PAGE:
Thursday, November 15, 2007

EagerLazy evaluation Lazy Partial Remote Short-circuit Strategy
For another use of this term, see Short-circuit evaluation.
In computer programming, lazy evaluation, also called delayed evaluation, is the technique of delaying a computation until such time as the result of the computation is known to be needed.
The benefits of lazy evaluation include: performance increases due to avoiding unnecessary calculations, avoiding error conditions in the evaluation of compound expressions, the ability to construct infinite data structures, and the ability to define control structures as regular functions rather than built-in primitives.
Languages that use lazy evaluation can be further subdivided into those that use a call-by-name evaluation strategy and those that use call-by-need. Most realistic lazy languages, such as Haskell, use call-by-need for performance reasons, but theoretical presentations of lazy evaluation often use call-by-name for simplicity.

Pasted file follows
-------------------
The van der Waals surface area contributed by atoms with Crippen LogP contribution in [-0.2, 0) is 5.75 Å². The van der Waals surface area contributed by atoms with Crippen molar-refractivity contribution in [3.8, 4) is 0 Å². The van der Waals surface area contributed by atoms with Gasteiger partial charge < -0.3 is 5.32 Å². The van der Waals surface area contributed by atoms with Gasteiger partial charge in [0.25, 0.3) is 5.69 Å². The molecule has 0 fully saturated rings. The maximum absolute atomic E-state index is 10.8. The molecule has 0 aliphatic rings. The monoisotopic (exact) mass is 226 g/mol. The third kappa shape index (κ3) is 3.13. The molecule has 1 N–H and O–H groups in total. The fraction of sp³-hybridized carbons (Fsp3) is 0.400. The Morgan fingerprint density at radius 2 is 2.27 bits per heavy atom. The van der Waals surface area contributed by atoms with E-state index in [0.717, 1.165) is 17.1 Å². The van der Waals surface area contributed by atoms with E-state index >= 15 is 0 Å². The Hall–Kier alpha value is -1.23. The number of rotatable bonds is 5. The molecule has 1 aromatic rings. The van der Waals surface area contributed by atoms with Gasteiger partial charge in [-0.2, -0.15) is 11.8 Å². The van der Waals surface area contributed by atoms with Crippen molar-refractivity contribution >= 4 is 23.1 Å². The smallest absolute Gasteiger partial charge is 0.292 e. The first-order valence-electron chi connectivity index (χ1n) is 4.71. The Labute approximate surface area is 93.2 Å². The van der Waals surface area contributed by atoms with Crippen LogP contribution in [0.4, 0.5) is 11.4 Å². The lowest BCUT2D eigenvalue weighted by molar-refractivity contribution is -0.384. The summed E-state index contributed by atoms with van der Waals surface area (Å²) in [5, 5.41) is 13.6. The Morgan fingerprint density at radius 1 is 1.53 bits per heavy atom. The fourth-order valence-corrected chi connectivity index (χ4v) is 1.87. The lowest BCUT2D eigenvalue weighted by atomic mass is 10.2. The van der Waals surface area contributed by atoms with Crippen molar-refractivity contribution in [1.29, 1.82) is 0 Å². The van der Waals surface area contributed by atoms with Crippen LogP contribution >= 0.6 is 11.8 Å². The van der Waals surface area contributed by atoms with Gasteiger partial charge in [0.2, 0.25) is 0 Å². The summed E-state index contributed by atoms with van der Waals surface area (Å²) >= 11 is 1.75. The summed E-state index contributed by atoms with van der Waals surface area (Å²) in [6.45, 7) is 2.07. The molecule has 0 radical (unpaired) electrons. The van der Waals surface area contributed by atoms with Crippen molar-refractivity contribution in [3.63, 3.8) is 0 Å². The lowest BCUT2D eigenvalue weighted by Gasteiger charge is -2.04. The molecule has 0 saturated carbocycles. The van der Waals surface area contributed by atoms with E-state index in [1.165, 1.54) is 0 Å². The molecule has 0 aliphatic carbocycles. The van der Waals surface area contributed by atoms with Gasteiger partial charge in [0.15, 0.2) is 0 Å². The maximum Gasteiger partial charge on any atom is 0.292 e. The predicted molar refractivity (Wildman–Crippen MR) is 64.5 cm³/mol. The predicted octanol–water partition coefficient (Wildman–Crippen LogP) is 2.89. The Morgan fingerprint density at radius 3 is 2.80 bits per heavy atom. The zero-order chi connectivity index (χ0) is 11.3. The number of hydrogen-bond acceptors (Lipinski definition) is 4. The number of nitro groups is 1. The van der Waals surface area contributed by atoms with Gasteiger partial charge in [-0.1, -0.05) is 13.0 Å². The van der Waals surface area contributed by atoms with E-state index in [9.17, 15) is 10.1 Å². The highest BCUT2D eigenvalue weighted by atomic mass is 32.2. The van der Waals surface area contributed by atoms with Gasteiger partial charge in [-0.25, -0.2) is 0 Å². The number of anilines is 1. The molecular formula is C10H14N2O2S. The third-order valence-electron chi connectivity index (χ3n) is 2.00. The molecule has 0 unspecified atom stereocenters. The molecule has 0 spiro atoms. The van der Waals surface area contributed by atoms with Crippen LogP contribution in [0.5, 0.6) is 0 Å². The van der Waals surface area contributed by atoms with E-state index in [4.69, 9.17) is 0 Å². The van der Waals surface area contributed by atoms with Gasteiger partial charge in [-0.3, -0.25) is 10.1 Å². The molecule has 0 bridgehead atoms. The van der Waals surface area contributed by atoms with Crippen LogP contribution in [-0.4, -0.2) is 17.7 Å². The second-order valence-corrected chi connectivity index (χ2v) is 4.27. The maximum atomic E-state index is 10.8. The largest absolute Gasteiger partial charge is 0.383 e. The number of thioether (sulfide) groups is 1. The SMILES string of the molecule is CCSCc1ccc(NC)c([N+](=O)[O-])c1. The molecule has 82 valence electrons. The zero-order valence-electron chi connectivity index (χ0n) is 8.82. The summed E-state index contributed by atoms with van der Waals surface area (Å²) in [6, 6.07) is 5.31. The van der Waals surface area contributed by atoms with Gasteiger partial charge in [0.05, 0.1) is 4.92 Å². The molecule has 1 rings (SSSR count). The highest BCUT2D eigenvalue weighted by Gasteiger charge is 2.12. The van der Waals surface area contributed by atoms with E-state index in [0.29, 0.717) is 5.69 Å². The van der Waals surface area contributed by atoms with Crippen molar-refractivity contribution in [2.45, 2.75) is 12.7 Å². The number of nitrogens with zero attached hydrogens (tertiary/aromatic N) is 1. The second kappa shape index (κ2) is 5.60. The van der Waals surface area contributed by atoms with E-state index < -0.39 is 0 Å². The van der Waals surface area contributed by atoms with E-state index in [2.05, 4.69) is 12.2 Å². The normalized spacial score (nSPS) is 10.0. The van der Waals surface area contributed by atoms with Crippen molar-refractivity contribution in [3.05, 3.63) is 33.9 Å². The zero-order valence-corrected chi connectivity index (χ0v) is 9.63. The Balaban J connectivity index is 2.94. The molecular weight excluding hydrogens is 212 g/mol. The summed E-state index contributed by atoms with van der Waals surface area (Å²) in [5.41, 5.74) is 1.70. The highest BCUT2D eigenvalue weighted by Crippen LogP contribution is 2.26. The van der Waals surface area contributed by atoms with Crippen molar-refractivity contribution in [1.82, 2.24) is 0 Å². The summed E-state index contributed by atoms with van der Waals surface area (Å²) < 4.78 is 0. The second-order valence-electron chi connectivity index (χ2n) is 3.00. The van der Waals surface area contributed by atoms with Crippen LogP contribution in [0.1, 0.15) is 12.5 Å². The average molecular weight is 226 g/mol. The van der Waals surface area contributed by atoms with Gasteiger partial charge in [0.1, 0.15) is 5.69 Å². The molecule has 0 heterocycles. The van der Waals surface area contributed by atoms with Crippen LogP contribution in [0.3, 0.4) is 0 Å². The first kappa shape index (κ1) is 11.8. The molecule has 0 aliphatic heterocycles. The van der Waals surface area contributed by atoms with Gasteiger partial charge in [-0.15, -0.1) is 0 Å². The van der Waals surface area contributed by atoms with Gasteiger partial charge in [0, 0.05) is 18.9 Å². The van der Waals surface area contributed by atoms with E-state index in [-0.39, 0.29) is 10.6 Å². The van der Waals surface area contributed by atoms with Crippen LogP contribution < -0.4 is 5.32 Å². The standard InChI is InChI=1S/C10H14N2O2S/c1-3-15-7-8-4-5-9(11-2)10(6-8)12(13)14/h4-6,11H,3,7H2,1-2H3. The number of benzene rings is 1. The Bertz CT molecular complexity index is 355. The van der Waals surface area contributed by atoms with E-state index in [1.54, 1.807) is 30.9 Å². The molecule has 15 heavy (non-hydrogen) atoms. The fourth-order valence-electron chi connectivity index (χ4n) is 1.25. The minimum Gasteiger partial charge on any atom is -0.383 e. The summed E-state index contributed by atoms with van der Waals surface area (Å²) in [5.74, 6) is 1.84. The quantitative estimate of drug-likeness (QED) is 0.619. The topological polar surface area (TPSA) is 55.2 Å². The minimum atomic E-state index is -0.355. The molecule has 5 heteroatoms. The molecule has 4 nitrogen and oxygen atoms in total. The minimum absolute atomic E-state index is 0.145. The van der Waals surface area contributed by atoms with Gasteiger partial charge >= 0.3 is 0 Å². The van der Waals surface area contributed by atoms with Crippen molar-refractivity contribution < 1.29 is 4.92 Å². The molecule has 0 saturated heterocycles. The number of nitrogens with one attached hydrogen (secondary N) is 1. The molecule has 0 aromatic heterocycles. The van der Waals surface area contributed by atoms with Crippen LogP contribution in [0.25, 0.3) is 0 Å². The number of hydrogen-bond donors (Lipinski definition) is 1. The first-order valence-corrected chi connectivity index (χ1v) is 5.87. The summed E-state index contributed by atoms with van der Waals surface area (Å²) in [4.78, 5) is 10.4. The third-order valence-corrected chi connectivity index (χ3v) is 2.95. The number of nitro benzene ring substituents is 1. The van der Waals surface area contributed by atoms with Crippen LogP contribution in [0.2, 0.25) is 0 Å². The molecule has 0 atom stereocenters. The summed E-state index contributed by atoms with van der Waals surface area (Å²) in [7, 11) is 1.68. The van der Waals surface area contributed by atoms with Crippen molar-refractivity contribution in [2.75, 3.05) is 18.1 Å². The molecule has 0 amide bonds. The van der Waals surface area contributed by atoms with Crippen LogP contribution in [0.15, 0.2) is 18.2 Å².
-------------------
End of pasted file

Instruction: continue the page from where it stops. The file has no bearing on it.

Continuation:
The opposite of lazy evaluation is eager evaluation, also known as strict evaluation. Eager evaluation is the evaluation behavior used in most programming languages.

Other uses

Combinatory logic
Functional programming
Graph reduction
Lambda calculus
Lazy initialization
Minimal evaluation
Non-strict programming language
Normal order evaluation

No comments: